Monday, March 30.
2 Corinthians 7
Paul’s second letter to the Corinthians follows up on a previous letter of his 1 Corinthians, in which he rebuked that congregation. In this later epistle, he writes about their feeling grieved and draws a distinction between the sorrows of the world and being “sorrowful according to the will of God” (2 Corinthians 7:9-11). Paul asks them to repent in sincerity and see what fruit that will bear.
This kind of mourning doesn’t have to be a dark, scary, or joyless experience. In fact, it can be quite the opposite, hopeful and filled with light. As we let go of temporal desires and instead pursue the good that God has for us, we get a taste of the eternal comfort He has promised.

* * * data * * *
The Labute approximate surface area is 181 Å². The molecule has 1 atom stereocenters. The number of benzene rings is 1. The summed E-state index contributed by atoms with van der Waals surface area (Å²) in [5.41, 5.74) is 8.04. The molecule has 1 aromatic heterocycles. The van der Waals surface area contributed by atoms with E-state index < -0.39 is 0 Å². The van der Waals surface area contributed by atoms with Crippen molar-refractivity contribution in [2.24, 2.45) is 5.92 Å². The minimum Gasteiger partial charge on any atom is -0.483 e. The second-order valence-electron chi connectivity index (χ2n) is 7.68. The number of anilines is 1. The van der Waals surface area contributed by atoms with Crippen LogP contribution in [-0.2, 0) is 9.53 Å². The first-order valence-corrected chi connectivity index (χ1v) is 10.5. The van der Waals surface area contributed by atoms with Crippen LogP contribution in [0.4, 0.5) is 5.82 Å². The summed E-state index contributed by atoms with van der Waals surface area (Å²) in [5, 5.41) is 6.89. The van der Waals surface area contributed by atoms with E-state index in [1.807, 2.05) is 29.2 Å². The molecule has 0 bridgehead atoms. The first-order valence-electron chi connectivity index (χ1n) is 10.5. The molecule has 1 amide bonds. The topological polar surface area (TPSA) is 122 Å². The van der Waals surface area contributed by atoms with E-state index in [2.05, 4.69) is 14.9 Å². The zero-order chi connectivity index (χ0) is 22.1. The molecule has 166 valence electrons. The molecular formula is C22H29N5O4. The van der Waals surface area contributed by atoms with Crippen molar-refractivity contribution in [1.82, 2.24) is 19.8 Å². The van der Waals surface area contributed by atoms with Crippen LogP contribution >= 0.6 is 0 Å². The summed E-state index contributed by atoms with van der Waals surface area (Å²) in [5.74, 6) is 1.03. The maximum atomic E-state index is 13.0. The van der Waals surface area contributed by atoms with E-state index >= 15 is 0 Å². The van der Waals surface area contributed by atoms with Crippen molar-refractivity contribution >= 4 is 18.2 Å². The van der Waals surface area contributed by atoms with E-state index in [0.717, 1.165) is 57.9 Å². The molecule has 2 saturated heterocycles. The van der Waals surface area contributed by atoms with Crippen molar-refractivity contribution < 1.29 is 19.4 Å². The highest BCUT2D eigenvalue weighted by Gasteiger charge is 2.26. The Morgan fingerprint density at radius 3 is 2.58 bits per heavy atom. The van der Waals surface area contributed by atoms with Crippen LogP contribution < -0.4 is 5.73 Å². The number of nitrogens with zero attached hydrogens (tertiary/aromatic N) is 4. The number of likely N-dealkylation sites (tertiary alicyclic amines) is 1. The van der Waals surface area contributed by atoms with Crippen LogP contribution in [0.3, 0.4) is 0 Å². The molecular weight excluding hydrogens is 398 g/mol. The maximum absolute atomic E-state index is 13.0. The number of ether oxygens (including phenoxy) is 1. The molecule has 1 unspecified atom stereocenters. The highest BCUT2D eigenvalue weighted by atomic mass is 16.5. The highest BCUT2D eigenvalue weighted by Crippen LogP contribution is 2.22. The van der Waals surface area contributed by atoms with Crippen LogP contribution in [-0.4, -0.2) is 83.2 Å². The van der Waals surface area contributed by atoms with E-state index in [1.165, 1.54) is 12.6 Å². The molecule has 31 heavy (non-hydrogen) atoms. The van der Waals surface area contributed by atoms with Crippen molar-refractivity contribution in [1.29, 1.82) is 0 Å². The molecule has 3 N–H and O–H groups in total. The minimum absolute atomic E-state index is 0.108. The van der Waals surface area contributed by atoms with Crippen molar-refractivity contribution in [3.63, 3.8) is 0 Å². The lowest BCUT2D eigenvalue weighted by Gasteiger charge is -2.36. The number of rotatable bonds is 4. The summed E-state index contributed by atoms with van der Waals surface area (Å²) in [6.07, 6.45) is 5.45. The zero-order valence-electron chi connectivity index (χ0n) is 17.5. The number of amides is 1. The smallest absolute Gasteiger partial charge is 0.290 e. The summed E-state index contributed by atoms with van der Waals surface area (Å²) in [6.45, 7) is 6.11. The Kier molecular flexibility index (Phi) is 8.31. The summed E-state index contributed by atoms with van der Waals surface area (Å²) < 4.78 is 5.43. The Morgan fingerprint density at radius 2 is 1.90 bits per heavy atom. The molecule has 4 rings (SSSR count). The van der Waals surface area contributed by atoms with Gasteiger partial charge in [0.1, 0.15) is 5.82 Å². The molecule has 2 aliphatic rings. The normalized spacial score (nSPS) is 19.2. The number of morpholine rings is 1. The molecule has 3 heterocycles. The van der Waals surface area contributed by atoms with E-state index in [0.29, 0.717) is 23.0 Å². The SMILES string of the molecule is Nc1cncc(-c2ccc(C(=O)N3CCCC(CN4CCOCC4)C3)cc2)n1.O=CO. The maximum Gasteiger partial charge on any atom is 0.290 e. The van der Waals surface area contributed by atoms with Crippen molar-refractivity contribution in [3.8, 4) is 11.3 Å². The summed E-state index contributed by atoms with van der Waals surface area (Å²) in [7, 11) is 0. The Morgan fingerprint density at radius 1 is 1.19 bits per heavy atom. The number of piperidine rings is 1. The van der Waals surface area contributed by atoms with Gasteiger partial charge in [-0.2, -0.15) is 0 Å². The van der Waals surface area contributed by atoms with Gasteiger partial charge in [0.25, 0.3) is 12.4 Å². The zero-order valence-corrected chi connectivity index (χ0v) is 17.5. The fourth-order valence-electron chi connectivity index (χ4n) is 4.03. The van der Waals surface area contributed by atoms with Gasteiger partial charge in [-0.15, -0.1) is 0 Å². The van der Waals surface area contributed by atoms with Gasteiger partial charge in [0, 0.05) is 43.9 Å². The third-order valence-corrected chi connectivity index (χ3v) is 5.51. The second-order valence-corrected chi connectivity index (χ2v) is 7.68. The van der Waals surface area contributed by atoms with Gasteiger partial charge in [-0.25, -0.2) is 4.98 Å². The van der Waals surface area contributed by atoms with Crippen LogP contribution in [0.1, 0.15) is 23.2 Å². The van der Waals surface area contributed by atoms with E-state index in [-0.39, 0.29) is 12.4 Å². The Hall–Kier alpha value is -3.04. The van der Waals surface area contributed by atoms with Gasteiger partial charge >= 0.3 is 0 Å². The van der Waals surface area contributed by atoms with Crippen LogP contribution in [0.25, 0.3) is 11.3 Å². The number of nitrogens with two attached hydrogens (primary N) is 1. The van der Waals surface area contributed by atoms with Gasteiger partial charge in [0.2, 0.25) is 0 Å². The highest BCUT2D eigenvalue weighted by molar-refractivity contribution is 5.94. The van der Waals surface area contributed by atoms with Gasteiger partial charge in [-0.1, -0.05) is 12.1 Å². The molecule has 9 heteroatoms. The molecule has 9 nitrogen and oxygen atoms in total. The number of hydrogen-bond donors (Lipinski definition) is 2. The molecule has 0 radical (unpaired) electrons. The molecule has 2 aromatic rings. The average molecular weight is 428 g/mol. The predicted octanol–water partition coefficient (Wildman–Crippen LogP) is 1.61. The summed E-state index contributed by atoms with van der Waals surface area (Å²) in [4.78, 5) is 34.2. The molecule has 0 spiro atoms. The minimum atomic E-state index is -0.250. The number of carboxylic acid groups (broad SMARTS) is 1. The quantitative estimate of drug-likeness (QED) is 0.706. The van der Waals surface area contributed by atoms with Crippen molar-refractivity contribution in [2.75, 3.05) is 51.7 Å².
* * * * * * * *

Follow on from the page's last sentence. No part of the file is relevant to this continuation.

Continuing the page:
Paul is writing about a sorrow that produces repentance. In some translations, this is written as “godly grief.” Consider the opposite of what is borne of worldly grief? How is that different from the fruit that results from a godly kind of sorrow?
Earlier in this letter, the apostle reminds the church that we live “as sorrowful yet always rejoicing” (2 Corinthians 6:10). How can both things be true?
Memory verse: 2 corinthians 6:10.
“Tears are prayers too. They travel to God when we can not speak.” Psalm 56:8